regulator, rubber hose, torch, and two or more removable tips. This unit burns MAPP gas as a fuel in the presence of oxygen. Figure 3-45 gives you an idea of what the Presto-lite unit looks like.
When heating, apply heat to the fitting or thickest part until it reaches the melting temperature of the solder. Feed the solder at the edge of the fitting. When a continuous ring of solder appears at the end of the fitting, you have completed the joint.
After soldering is complete, clean the joints with a wire brush, soap and water, or emery cloth. Exercise caution to remove all flux from the joint after it is soldered. Any flux left on a joint causes corrosion.
In plumbing, you may occasionally be called upon to join copper pipe or tubing by silver brazing. You may also use silver brazing in making repairs to air- conditioning and refrigeration equipment, water systems, galley equipment, and so on.
In SILVER BRAZING, also called SILVER SOLDERING or HARD SOLDERING, joint members are fused by heating with a gas flame and silver alloy filler metal with a melting point above 800F, but below the melting point of the base metal. The filler metal is distributed in the joint by capillary attraction.
Since capillary attraction is important in the silver brazing process, it may help you to understand what this term means. Perhaps the best way to understand
Figure 3-45. - Presto-lite heating unit.
capillary attraction is to consider some everyday examples of the process. If you put one end of a strip of cloth in a glass of water and allow the other end to hang over the edge of the glass, the end of the cloth that is not in the water becomes wet. Water rises in the cloth by capillary attraction. The wick on an oil lamp can be lit because the oil rises in the wick by capillary attraction. In both examples, we have a LIQUID (water, oil) that moves into an opening in a SOLID (cloth, wick) by a process called "capillary attraction." The basic rule of capillary attraction is that the distance the liquid is drawn into the opening in the joint depends on the size of the opening in the joint-the smaller the opening, the farther the liquid is drawn in.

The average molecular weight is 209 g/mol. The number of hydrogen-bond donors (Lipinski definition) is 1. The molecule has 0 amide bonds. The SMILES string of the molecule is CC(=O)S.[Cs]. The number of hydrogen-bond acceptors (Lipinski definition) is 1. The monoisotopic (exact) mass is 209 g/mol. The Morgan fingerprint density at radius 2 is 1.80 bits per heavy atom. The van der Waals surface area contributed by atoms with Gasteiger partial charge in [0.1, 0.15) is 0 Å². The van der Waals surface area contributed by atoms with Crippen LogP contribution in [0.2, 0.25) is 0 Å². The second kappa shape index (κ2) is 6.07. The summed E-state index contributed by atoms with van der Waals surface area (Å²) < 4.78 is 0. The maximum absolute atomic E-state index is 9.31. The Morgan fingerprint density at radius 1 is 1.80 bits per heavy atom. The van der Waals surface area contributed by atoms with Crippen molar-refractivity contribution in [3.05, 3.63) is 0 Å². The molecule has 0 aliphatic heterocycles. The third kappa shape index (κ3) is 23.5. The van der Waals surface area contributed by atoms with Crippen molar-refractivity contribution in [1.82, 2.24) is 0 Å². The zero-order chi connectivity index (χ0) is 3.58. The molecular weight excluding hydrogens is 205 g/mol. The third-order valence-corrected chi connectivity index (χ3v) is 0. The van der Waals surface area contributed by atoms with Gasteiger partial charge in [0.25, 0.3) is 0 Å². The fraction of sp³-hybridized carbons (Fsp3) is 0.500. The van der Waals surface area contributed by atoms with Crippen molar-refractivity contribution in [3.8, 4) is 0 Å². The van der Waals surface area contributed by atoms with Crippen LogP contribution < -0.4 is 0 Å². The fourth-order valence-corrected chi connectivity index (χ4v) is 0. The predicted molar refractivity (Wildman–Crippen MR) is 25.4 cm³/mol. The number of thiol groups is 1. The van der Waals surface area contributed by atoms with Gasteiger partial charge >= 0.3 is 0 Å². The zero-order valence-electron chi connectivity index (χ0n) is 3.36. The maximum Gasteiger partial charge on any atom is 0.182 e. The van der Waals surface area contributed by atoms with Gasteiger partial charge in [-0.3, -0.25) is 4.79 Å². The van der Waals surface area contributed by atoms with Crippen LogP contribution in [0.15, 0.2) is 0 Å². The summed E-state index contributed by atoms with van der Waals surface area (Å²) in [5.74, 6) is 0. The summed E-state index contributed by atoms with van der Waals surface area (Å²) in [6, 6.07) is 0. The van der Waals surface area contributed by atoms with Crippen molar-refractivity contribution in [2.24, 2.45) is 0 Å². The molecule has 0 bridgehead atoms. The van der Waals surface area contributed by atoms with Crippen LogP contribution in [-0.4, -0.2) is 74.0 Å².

In just the same way, capillary attraction causes the melted filler metal used in silver brazing to be drawn into the narrow clearance between the joining members. Capillary attraction does not work unless the filler metal is melted and unless the size of the opening is quite small; therefore, the application of heat and the use of a very small clearance between joining members are essential to silver brazing. The heat is necessary to melt the filler metal and to keep it molten; the small clearance is necessary to allow capillary attraction to draw the molten metal into the space between the joint members.
Silver-base alloys are commonly used as filler metal for brazing. Although filler metals other than silver-base alloys are often used, the technique for making a brazed joint is basically the same. The main difference is the amount of heat necessary to melt the filler metal. In all instances, this temperature is below the melting point of the base metals. Silver-brazed joints have high strength on ferrous and nonferrous metals. The strength of a joint that is made properly exceeds that of the metals joined. On stainless steel, it is possible to develop a joint tensile strength of approximately 130,000 pounds per square inch (psi). Since brazing with silver-based alloys is typical of brazing in general, it is especially interesting at this point to note the use of these materials as filler metal. This information applies equally to brazing with other filler metals that are distributed by capillary attraction.
Two methods are used to make joints between tubes and fittings in piping systems with silver-base brazing filler metal: the INSERT method and the FEED-IN method. With either method, the parts must be adequately supported during heating. The work must be held firmly in position until the brazing filler metal has completely solidified.Continue Reading